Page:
Should Congress Expel Its Most Terrible Members?

It should. Here’s why it won’t.

Congress meeting in a joint session. Source: Time

The end of the Donald Trump administration brought with it a pair of new representatives who best embodied his paranoid outlook on the American political system. Marjorie Taylor Greene (Georgia) and Lauren Boebert (Colorado) both caused scandal when they won their 2020 primaries in deep red districts. Greene drew the most attention. She is a proud believer in the delusional QAnon conspiracy theory. Her past Facebook posts advocated the murder of Democratic leaders. One even posited that Jews had created a space laser that caused California wildfires in order to clear space for a high-speed rail project. In New York, Ed Kilgore described Greene as “the symbol of the radicalized Republican Party that Donald Trump left behind like the trail of a radioactive slug.”

Boebert is close behind. She won fame for refusing to shutter her gun-themed restaurant due to coronavirus restrictions. After being elected to Congress, she was photographed with numerous violent reactionaries. Boebert was also alleged to have taken pro-Trump insurrectionists on a tour of the Capital shortly before the January 6th riot.

For many Americans, the standard recourse of waiting until the next election to remove obstinate congressmen is not enough for Boerbert and Greene. They want an immediate removal. The rules of the House clearly state that members can be expelled with a two-thirds vote. A number of Democrats are clamoring for the Democratic House to take this action. Representative Jimmy Gomez (D-California) introduced a resolution to expel Greene last week, arguing that her “advocacy for extremism and sedition not only demands her immediate expulsion from Congress, but it also merits strong and clear condemnation from all of her Republican colleagues.”

There is precedent, of course, for Congress expelling members in the past. In 1861, eleven states seceded from the Union and engaged in open rebellion over the issue of slavery. Those states were all represented by senators and members of Congress. When several members from those states refused to resign, they were expelled. The most dramatic of these expulsions was that of John C. Breckinridge, a senator from Kentucky who had previously served as Vice President. In her history of Washington during the Civil War, Margaret Leech wrote, “Four months after the outbreak of war, [Breckenridge] had been in his seat at the Capitol, paying lip service to the old flag.” When Breckenridge returned to attack Washington in 1864 as a Confederate general, “Washington held Breckinridge to be a traitor who had returned to assault a city where he had been held in honor.” (Leech, Reveille in Washington, 425–426)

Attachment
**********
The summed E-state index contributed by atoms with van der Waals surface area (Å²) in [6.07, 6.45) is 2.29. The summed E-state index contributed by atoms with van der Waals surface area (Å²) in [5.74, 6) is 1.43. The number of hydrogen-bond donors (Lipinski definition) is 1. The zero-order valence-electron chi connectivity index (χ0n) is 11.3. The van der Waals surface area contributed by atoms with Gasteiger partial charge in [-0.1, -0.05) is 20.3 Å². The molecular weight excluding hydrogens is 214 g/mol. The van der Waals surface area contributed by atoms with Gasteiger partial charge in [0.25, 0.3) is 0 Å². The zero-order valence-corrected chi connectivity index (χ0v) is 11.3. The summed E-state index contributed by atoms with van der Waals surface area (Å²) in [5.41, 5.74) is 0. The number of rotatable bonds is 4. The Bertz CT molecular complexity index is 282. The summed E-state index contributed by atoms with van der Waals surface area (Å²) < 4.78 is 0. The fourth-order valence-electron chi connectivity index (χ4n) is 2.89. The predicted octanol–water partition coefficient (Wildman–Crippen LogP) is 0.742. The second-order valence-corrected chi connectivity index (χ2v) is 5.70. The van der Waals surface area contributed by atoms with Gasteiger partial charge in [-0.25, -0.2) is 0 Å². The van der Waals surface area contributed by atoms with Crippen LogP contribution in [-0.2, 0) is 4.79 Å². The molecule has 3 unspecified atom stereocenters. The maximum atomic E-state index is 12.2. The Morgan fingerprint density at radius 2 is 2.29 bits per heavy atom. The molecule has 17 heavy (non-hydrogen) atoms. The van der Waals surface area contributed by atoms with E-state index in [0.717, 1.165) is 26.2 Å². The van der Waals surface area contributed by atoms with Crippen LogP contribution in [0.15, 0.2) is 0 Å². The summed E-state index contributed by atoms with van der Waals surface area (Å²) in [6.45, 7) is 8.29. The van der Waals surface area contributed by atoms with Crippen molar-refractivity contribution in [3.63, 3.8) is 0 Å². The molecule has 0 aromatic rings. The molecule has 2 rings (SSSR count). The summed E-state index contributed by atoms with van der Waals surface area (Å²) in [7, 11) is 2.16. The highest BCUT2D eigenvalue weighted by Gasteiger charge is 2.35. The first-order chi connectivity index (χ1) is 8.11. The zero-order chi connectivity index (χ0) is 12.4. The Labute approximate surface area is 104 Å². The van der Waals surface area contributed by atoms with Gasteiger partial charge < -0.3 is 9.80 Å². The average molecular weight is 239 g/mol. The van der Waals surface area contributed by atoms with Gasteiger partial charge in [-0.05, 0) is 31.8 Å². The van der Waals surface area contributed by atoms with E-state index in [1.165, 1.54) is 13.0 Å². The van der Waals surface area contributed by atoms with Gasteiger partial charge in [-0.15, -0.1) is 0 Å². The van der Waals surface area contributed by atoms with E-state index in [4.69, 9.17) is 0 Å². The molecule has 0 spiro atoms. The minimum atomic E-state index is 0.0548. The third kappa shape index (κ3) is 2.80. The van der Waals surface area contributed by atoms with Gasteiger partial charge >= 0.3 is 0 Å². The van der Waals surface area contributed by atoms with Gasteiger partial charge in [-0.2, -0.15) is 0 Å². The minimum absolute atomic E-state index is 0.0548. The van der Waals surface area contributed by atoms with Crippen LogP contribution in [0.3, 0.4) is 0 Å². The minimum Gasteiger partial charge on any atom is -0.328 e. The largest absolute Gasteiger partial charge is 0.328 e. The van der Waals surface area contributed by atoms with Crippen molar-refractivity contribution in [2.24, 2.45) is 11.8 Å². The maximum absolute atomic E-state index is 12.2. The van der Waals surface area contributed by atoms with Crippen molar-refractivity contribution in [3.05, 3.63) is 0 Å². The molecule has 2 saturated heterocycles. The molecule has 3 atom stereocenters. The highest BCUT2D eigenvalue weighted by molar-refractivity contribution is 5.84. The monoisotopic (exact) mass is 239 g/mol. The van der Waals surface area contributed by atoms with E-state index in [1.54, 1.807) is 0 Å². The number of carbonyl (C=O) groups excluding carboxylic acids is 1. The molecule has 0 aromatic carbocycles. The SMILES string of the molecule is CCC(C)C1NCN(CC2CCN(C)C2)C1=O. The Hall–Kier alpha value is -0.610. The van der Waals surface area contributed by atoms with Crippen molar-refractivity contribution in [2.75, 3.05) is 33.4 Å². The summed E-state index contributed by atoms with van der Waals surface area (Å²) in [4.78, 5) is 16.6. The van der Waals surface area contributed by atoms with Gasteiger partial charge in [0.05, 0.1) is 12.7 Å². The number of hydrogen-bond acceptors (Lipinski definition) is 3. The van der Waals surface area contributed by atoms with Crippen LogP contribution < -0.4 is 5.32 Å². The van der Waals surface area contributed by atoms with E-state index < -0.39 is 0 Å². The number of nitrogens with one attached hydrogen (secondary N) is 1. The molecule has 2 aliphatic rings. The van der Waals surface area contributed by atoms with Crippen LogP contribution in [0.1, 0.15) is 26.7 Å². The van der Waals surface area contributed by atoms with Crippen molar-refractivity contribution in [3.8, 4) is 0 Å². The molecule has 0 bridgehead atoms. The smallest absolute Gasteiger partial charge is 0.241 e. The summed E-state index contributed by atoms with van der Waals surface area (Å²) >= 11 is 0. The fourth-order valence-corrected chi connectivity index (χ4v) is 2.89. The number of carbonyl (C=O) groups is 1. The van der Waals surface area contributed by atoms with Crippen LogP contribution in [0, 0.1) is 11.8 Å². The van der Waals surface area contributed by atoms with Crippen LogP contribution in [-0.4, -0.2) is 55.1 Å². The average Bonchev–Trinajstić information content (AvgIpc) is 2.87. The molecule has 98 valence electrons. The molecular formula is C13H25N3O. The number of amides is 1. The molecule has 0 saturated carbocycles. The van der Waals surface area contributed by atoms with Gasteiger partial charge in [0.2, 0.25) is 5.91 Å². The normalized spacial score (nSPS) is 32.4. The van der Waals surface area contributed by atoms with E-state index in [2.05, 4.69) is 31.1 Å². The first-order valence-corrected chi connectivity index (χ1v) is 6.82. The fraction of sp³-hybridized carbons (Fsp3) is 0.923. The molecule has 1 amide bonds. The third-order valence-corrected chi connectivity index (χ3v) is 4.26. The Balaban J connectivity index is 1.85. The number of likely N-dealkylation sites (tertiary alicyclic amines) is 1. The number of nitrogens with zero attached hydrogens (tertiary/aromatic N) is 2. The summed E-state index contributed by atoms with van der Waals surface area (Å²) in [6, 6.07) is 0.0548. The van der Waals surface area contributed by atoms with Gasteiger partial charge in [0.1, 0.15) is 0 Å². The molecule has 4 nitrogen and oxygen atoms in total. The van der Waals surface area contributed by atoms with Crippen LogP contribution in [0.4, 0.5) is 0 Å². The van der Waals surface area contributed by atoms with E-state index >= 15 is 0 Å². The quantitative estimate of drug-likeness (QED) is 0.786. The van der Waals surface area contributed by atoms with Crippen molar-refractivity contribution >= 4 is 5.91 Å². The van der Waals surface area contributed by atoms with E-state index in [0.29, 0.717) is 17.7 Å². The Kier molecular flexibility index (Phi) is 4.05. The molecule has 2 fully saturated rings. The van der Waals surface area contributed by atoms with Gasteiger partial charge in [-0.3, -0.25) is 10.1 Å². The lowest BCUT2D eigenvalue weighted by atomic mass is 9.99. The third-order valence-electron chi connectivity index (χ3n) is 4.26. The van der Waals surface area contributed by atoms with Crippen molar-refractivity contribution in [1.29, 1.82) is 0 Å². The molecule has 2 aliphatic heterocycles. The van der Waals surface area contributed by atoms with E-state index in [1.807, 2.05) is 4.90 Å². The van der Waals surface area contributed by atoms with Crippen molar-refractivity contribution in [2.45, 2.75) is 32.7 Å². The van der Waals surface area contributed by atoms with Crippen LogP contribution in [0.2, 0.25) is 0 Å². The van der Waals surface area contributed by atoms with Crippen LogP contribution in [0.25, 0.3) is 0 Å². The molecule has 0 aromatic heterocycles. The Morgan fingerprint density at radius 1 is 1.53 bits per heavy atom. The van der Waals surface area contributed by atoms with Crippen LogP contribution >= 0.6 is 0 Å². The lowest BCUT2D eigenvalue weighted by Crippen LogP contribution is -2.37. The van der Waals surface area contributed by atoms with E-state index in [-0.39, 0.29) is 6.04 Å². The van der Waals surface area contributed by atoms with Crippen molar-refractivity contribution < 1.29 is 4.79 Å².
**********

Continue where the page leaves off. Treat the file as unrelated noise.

A more recent example was the case of Michael Myers, a Democratic congressman from Pennsylvania. In 1980, Myers became involved in the Abscam scandal, a public corruption scam that involved numerous congressmen and senators. The congressman was videotaped taking $50,000 in cash as a bribe and recorded saying “money talks” when asked to take it. He was expelled from the House in October of 1980. The six other congressmen and senators accused alongside him all resigned. Myers was sentenced to three years in federal prison in 1981.

Neither of these examples holds much hope for critics of Greene and Boebert. The Civil War expulsions had been the first of any member of Congress in 70 years. Even in the case of men who had seceded from the United States, several of the votes were not unanimous. Michael Myers’s 1980 expulsion vote, which occurred after a lengthy trial for a federal crime, was not unanimous either. Thirty members of the House voted to retain a man who was caught on video accepting a substantial bribe.

Greene and Boebert will most likely not be expelled. Their continued service in Congress can be helpful, however. They are the clearest proxy yet for the diehard Trump voter. Democrats and other Trump opponents can use their beliefs as an example of how Trump would respond to certain events that happen in the American political system. They are also a litmus test for whether “Trumpism without Trump” can survive through the Biden administration and perhaps fuel a Trump run in 2024. Congress may not be able to rid itself of these two most radical members. But their tenure may tell us how to stop a second Trump term.

I’m a writer interested in the intersections of history, ideas, and politics. I publish every week.

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